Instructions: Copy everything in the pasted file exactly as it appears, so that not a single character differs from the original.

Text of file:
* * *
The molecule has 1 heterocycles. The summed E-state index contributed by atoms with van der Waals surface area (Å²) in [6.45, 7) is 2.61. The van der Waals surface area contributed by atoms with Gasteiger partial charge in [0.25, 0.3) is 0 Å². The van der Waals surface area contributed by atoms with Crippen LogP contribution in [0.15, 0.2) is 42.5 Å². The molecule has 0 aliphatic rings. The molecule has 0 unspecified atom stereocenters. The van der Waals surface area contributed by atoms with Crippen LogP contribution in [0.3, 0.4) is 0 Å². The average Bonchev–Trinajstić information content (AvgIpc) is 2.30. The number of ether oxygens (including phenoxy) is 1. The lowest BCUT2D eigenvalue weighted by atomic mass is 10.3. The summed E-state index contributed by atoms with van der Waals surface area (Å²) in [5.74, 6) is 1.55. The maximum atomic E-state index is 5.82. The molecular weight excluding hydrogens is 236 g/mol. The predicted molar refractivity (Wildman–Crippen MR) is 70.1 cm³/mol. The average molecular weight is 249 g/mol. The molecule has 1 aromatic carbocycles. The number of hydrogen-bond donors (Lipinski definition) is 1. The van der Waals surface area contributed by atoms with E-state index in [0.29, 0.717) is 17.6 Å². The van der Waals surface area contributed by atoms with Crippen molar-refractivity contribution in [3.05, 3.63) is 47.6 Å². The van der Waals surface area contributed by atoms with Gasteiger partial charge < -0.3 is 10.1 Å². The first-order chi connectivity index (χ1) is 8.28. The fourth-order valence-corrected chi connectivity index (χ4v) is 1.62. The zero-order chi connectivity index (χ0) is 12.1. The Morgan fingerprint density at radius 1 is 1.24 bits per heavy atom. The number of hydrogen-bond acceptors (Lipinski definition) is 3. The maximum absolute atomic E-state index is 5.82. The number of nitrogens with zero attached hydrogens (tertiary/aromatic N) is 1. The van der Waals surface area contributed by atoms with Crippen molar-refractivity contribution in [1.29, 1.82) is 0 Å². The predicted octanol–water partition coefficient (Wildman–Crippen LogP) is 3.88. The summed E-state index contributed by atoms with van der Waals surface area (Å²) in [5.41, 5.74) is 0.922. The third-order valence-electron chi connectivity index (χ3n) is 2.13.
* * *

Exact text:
The molecule has 1 heterocycles. The summed E-state index contributed by atoms with van der Waals surface area (Å²) in [6.45, 7) is 2.61. The van der Waals surface area contributed by atoms with Gasteiger partial charge in [0.25, 0.3) is 0 Å². The van der Waals surface area contributed by atoms with Crippen LogP contribution in [0.15, 0.2) is 42.5 Å². The molecule has 0 aliphatic rings. The molecule has 0 unspecified atom stereocenters. The van der Waals surface area contributed by atoms with Crippen LogP contribution in [0.3, 0.4) is 0 Å². The average Bonchev–Trinajstić information content (AvgIpc) is 2.30. The number of ether oxygens (including phenoxy) is 1. The lowest BCUT2D eigenvalue weighted by atomic mass is 10.3. The summed E-state index contributed by atoms with van der Waals surface area (Å²) in [5.74, 6) is 1.55. The maximum atomic E-state index is 5.82. The molecular weight excluding hydrogens is 236 g/mol. The predicted molar refractivity (Wildman–Crippen MR) is 70.1 cm³/mol. The average molecular weight is 249 g/mol. The molecule has 1 aromatic carbocycles. The number of hydrogen-bond donors (Lipinski definition) is 1. The van der Waals surface area contributed by atoms with E-state index in [0.29, 0.717) is 17.6 Å². The van der Waals surface area contributed by atoms with Crippen molar-refractivity contribution in [3.05, 3.63) is 47.6 Å². The van der Waals surface area contributed by atoms with Gasteiger partial charge < -0.3 is 10.1 Å². The first-order chi connectivity index (χ1) is 8.28. The fourth-order valence-corrected chi connectivity index (χ4v) is 1.62. The zero-order chi connectivity index (χ0) is 12.1. The Morgan fingerprint density at radius 1 is 1.24 bits per heavy atom. The number of hydrogen-bond acceptors (Lipinski definition) is 3. The maximum absolute atomic E-state index is 5.82. The number of nitrogens with zero attached hydrogens (tertiary/aromatic N) is 1. The van der Waals surface area contributed by atoms with Crippen molar-refractivity contribution in [1.29, 1.82) is 0 Å². The predicted octanol–water partition coefficient (Wildman–Crippen LogP) is 3.88. The summed E-state index contributed by atoms with van der Waals surface area (Å²) in [5.41, 5.74) is 0.922. The third-order valence-electron chi connectivity index (χ3n) is 2.13.